But do not let that put you off. This book is not simply an account of the allegedly civilizing influence of the advanced “West” on a backward “East.” It is a considered and thoughtful examination of how the relationship between both entities was fundamentally transformative; how it contributed to the intellectual reawakening of Muslims in the Middle East and led to a reconnection with some of the ideas of the Islamic Enlightenment of earlier centuries.
The story charts the spasmodic lurches into reform in the three named cities and the role Western powers invariably played in obstructing it, in some instances through military and administrative interventions. This culminated in the breakup of the Ottoman Empire after World War I and the direct imposition by European powers of political, military and economic structures on the region.
De Bellaigue skillfully weaves the threads of political analysis with meticulous cultural and historical storytelling. The struggle to modernity is multifaceted, and he presents it as such. In one respect, it is a psychological battle to reconcile the Islamic faith with modern living, but one played out in the life of both individuals and nations. And certainly one that continues to this day, albeit with a different emphasis. It is the struggle to define a modern sense of being and belonging in the world, to forge a modern identity that still maintains an Islamic essence.
Early Muslim reformers, such as Rifaa Tahtawi of Egypt, advocated an Islamic framework for reform in the comforting certainty of belonging to a Muslim geographic and political entity. As the Ottoman Empire slowly fragmented, it left later would-be reformers such as Jamal al-Din Afghani scrabbling for a faith anchor: “Jamal al-Din did not have the leisure to tease pleasing doctrine from the bramble of ideas. He was negotiating an emergency passage to survival for a civilization that might disappear at any moment.”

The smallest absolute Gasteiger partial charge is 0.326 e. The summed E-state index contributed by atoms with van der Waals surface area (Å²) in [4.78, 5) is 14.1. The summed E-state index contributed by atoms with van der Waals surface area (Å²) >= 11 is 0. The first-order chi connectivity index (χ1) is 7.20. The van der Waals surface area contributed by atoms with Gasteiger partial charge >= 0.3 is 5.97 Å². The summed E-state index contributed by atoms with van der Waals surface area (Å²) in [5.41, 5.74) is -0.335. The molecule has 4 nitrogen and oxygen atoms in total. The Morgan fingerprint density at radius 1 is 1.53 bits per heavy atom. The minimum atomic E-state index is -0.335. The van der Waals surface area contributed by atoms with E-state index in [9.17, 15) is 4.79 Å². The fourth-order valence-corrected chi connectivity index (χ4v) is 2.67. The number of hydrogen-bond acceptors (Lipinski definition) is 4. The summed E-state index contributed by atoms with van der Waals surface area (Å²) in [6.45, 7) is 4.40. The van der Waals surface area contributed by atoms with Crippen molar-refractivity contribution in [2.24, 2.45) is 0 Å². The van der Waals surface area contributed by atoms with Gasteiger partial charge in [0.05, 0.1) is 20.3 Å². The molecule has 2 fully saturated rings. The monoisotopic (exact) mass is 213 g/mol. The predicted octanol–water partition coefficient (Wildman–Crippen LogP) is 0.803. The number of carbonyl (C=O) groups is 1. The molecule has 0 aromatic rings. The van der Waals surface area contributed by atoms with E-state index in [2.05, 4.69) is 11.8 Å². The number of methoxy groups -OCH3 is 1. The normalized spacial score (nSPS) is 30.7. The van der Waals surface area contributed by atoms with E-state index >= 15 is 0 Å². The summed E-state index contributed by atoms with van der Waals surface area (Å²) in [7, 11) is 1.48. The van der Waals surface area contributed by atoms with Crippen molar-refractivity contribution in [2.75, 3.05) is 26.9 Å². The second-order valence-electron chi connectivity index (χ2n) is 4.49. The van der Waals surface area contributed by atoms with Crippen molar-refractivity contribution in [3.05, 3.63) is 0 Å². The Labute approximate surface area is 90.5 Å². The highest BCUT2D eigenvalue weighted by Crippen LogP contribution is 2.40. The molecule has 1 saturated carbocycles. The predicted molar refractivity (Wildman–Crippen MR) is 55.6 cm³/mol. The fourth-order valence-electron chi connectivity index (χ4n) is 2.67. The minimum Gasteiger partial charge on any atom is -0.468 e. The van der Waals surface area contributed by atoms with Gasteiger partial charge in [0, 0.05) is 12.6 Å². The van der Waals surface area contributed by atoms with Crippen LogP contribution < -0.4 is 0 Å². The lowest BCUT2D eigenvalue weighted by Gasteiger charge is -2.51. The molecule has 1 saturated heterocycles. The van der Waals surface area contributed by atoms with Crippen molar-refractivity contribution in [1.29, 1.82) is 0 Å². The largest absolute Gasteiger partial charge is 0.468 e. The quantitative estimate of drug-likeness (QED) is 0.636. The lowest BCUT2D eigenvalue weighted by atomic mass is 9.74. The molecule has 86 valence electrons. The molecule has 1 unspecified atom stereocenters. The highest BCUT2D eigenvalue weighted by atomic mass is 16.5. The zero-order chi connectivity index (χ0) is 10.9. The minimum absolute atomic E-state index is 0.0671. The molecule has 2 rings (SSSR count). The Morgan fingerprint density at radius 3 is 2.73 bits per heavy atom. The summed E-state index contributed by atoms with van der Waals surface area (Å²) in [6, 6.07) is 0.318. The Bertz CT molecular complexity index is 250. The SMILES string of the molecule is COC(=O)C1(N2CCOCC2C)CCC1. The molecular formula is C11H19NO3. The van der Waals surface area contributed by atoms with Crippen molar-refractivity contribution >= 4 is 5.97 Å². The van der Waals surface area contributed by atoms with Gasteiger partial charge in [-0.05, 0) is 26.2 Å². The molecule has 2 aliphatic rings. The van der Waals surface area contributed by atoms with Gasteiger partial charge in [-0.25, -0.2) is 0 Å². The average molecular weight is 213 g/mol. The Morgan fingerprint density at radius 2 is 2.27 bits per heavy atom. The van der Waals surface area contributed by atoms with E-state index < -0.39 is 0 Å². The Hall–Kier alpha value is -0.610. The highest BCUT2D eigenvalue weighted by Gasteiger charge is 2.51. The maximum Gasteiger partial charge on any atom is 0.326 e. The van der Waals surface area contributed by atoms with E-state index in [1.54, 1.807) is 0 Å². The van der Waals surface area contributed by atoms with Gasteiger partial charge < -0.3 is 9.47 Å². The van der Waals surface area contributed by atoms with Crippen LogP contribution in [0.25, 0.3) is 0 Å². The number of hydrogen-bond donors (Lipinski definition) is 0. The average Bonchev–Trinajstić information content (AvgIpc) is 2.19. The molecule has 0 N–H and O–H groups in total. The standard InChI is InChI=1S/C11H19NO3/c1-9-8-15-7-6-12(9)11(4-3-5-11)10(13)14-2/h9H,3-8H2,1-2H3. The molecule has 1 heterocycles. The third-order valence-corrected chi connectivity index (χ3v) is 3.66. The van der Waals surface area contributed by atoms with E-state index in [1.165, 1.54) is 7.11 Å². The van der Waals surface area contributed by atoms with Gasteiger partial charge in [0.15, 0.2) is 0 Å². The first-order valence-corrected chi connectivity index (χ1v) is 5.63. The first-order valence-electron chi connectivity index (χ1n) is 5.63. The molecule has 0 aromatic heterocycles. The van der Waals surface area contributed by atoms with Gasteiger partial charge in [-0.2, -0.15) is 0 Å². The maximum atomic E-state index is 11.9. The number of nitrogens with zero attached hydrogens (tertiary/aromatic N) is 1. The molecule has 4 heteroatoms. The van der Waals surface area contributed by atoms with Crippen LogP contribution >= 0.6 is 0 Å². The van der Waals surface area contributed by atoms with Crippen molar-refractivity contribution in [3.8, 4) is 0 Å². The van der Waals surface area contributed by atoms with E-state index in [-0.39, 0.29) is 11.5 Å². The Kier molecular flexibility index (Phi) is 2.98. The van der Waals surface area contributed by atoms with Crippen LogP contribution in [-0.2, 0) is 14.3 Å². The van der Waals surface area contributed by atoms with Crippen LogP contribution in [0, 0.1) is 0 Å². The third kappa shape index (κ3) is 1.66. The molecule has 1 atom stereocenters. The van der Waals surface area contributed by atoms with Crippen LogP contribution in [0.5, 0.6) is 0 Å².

As the modern world finally enveloped the Muslim one in the early 20th century, Muslim reformers and thinkers adopted polarized positions in their attempt to secure a place in it. Some like Ataturk, who declared that “Civilisation is a fearsome fire which consumes those who ignore it,” banished public religious practice and rigidly enforced a secular democracy on a nascent Turkish state. Others, like Al-Banna and the Muslim Brotherhood in Egypt, rejected Western notions of modernity and maintained that only the revival of an Islam true to its fundamental tenet s, unadulterated by Western ideas, would secure a civilized modern Muslim society. As de Bellaigue concludes, the Muslim world continues to tussle with both positions, yet many individual Muslims manage to successfully negotiate a path between modern life in a culturally and technologically interconnected world and the values and tenets of their faith.
History never ended as Francis Fukuyama asserted, the world simply let go of its threads. In this book, Christopher de Bellaigue presents a tapestry woven from the many threads that make up the shared story of Europe and Islam. But it is not simply a record of past events. It is an insightful study of the challenges inherent in reconciling faith with reason and modernity. The challenge is to understand it and together strive for universal enlightenment.
Christopher de Bellaigue
(Liveright, 2017, 560 pp)